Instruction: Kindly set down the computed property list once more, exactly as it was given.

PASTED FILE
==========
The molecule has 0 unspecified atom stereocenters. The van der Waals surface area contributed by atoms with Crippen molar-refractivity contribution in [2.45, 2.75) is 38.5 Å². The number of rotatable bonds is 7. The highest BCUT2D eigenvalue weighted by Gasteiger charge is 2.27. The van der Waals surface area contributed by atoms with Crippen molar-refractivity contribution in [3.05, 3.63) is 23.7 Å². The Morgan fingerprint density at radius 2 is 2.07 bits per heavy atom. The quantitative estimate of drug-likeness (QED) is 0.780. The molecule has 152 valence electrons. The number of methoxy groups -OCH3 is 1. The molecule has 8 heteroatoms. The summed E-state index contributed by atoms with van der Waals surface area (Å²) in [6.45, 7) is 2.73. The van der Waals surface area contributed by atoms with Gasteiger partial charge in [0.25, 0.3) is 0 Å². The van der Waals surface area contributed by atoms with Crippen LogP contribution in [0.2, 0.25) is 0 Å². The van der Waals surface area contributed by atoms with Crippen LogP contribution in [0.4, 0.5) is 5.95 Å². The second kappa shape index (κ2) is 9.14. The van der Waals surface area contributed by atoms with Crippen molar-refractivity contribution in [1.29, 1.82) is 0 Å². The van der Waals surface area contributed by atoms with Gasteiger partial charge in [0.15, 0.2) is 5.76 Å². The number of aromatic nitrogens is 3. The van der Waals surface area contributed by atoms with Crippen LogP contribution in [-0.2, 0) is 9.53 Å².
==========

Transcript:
The molecule has 0 unspecified atom stereocenters. The van der Waals surface area contributed by atoms with Crippen molar-refractivity contribution in [2.45, 2.75) is 38.5 Å². The number of rotatable bonds is 7. The highest BCUT2D eigenvalue weighted by Gasteiger charge is 2.27. The van der Waals surface area contributed by atoms with Crippen molar-refractivity contribution in [3.05, 3.63) is 23.7 Å². The Morgan fingerprint density at radius 2 is 2.07 bits per heavy atom. The quantitative estimate of drug-likeness (QED) is 0.780. The molecule has 152 valence electrons. The number of methoxy groups -OCH3 is 1. The molecule has 8 heteroatoms. The summed E-state index contributed by atoms with van der Waals surface area (Å²) in [6.45, 7) is 2.73. The van der Waals surface area contributed by atoms with Gasteiger partial charge in [0.25, 0.3) is 0 Å². The van der Waals surface area contributed by atoms with Crippen LogP contribution in [0.2, 0.25) is 0 Å². The van der Waals surface area contributed by atoms with Crippen LogP contribution in [0.4, 0.5) is 5.95 Å². The second kappa shape index (κ2) is 9.14. The van der Waals surface area contributed by atoms with Crippen molar-refractivity contribution in [1.29, 1.82) is 0 Å². The van der Waals surface area contributed by atoms with Gasteiger partial charge in [0.15, 0.2) is 5.76 Å². The number of aromatic nitrogens is 3. The van der Waals surface area contributed by atoms with Crippen LogP contribution in [-0.2, 0) is 9.53 Å².